We would never think that simply about any other issue...for example, cancer...while diet does contribute to some cases of cancer, there are also environmental factors, genetic factors, gender factors, and also socioeconomic factors (if you are poor, you're less likely to go to the doctor and receive any preventative care). There are a million contributing factors we acknowledge. When someone gets cancer, we don't immediately say, "Well, should have had more will power and stopped eating all those cookies. You did it to yourself."

It just really irritates me that the very point of this article was to point out the factors contributing to obesity beyond diet, and the top comment is regarding diet. We need to think more about the bigger picture - the public health context of obesity. Especially, we need to acknowledge that white privilege may be contributing to our refusal to see obesity as anything other than willpower...far more African Americans and Hispanics are obese. Is it a coincidence that we refuse to truly give social support to fighting this public health epidemic? I will find some citations on this if you ask me to.

EDIT: Forgot to even mention some of the community/urban planning factors like NO USABLE sidewalks or bike lanes for miles!

EDIT: Thank you for the gold, kind stranger. We have to look at this issue differently. The way we perceive obesity now simply isn't working.

Researchers have discovered that a sudden loss of net worth in middle or older age is associated with a significantly higher risk of death by Wagamaga in science

[–]Blorpulance 77 points78 points  (0 children)

Marginal structural survival methods were used to account for the potential bias due to changes in health status that may both trigger negative wealth shocks and act as the mechanism through which negative wealth shocks lead to increased mortality.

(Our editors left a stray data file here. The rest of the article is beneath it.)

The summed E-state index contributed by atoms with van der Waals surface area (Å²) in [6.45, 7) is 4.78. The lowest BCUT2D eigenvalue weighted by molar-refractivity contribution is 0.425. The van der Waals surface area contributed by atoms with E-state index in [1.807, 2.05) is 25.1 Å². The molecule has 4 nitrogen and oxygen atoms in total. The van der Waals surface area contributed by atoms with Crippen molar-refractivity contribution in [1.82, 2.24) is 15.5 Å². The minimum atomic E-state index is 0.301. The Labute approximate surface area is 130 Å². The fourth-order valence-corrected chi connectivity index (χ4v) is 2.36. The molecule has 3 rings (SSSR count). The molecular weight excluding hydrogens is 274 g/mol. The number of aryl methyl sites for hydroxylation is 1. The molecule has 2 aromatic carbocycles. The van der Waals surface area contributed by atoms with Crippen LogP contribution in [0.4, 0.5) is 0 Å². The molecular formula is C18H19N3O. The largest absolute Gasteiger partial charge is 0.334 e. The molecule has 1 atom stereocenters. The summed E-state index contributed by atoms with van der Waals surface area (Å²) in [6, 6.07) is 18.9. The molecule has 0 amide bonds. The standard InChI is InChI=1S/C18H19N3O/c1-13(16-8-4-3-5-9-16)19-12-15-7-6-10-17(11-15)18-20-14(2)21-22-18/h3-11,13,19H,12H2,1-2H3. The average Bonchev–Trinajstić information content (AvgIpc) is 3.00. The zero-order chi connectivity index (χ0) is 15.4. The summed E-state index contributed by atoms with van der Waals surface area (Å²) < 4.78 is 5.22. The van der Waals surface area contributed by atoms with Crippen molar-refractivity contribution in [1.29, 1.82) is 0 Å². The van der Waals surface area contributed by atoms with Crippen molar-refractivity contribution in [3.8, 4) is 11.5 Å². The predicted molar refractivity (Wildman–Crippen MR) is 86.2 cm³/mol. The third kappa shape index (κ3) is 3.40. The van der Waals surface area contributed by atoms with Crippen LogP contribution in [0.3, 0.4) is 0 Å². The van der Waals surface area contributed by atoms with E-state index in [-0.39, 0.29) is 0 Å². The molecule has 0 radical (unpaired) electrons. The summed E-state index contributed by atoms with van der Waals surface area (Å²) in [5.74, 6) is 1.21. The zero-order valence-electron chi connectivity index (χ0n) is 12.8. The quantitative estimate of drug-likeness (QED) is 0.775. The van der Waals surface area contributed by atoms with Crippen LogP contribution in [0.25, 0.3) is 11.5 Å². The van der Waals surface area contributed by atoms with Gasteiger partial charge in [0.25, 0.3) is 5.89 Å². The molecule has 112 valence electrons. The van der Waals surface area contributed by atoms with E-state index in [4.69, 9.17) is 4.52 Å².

They specifically accounted for this

Summary: Physicists have identified a new state of matter whose structural order operates by rules more aligned with quantum mechanics than standard thermodynamic theory. by SirT6 in science

[–]Joe_Physics 3912 points3913 points  (0 children)

Calling this a "new state of matter" goes a little bit overboard, but still an interesting result.

Artificial spin ice

These are arrays of small magnets (nanomagnets) which are arranged in a way which prevents all of the magnets from being able to align with each other. Magnets have a preference to align (magnets prefer having their north end near the south end of another magnet), but you can put a bunch of magnets together in such a way that they can't all be aligned, which has interesting properties. Researchers in this field usually look at either "spin ices" or "artificial spin ices". A "spin ice" is an arrangement which forms more or less naturally (usually with a little coaxing), and in which the "magnets" are atomic spins. The "artificial" part means they actually have very small magnets (i.e., bigger than single atoms) which were placed together by the researchers. In particular, the researchers used lithography to etch away portions of a material so that what remained was the artificial spin ice they were looking to study.

On it's own, this is not something new.

The big thing here is the presence of "topological" order. This is the hotness right now in condensed matter physics - and indeed the study of topology has started to permeate into other areas as well. The notion of "topology" is that some properties must exist given the general makeup of the thing you're studying. The oft quoted example is the torus, which is "characterized" by having a "hole". No matter what you do to your torus, as long as it doesn't "break" the torus, you have to have the hole. So, a coffee cup and a doughnut are topologically equivalent.

In physics, what we care about is the description of the energy of a system - the Hamiltonian. We can study the mathematical structure of the Hamiltonian and look for various sorts of "holes" or "topological charges".

If the Hamiltonian has these topological charges, it often means that you get emergent particles that you can't get rid of - which can be incredibly useful if you don't want to get rid of these emergent particles.